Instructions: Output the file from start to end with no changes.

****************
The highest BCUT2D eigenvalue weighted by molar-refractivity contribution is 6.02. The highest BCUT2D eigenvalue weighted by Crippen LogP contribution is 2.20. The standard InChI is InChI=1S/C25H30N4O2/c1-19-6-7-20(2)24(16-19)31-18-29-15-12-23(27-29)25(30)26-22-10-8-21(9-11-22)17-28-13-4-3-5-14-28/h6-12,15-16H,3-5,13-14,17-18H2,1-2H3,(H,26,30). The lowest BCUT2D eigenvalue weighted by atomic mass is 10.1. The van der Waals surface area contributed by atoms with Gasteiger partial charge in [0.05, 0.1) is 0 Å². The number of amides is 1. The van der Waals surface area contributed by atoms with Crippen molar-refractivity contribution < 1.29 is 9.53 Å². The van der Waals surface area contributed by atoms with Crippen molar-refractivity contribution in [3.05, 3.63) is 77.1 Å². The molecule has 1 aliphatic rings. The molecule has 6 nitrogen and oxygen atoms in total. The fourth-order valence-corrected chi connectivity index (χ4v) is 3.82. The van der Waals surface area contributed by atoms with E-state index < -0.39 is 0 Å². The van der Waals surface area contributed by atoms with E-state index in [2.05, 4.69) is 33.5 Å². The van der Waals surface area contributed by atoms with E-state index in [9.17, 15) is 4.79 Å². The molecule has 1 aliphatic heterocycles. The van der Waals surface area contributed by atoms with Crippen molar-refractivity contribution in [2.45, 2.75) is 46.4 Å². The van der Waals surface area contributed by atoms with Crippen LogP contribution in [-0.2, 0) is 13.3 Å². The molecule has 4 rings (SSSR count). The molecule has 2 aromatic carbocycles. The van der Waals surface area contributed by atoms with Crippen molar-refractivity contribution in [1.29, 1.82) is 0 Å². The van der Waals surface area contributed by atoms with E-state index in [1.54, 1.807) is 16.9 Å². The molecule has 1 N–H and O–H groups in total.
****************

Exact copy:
The highest BCUT2D eigenvalue weighted by molar-refractivity contribution is 6.02. The highest BCUT2D eigenvalue weighted by Crippen LogP contribution is 2.20. The standard InChI is InChI=1S/C25H30N4O2/c1-19-6-7-20(2)24(16-19)31-18-29-15-12-23(27-29)25(30)26-22-10-8-21(9-11-22)17-28-13-4-3-5-14-28/h6-12,15-16H,3-5,13-14,17-18H2,1-2H3,(H,26,30). The lowest BCUT2D eigenvalue weighted by atomic mass is 10.1. The van der Waals surface area contributed by atoms with Gasteiger partial charge in [0.05, 0.1) is 0 Å². The number of amides is 1. The van der Waals surface area contributed by atoms with Crippen molar-refractivity contribution < 1.29 is 9.53 Å². The van der Waals surface area contributed by atoms with Crippen molar-refractivity contribution in [3.05, 3.63) is 77.1 Å². The molecule has 1 aliphatic rings. The molecule has 6 nitrogen and oxygen atoms in total. The fourth-order valence-corrected chi connectivity index (χ4v) is 3.82. The van der Waals surface area contributed by atoms with E-state index < -0.39 is 0 Å². The van der Waals surface area contributed by atoms with E-state index in [2.05, 4.69) is 33.5 Å². The van der Waals surface area contributed by atoms with E-state index in [9.17, 15) is 4.79 Å². The molecule has 1 aliphatic heterocycles. The van der Waals surface area contributed by atoms with Crippen molar-refractivity contribution in [2.45, 2.75) is 46.4 Å². The van der Waals surface area contributed by atoms with Crippen LogP contribution in [-0.2, 0) is 13.3 Å². The molecule has 4 rings (SSSR count). The molecule has 2 aromatic carbocycles. The van der Waals surface area contributed by atoms with Crippen molar-refractivity contribution in [1.29, 1.82) is 0 Å². The van der Waals surface area contributed by atoms with E-state index in [1.54, 1.807) is 16.9 Å². The molecule has 1 N–H and O–H groups in total.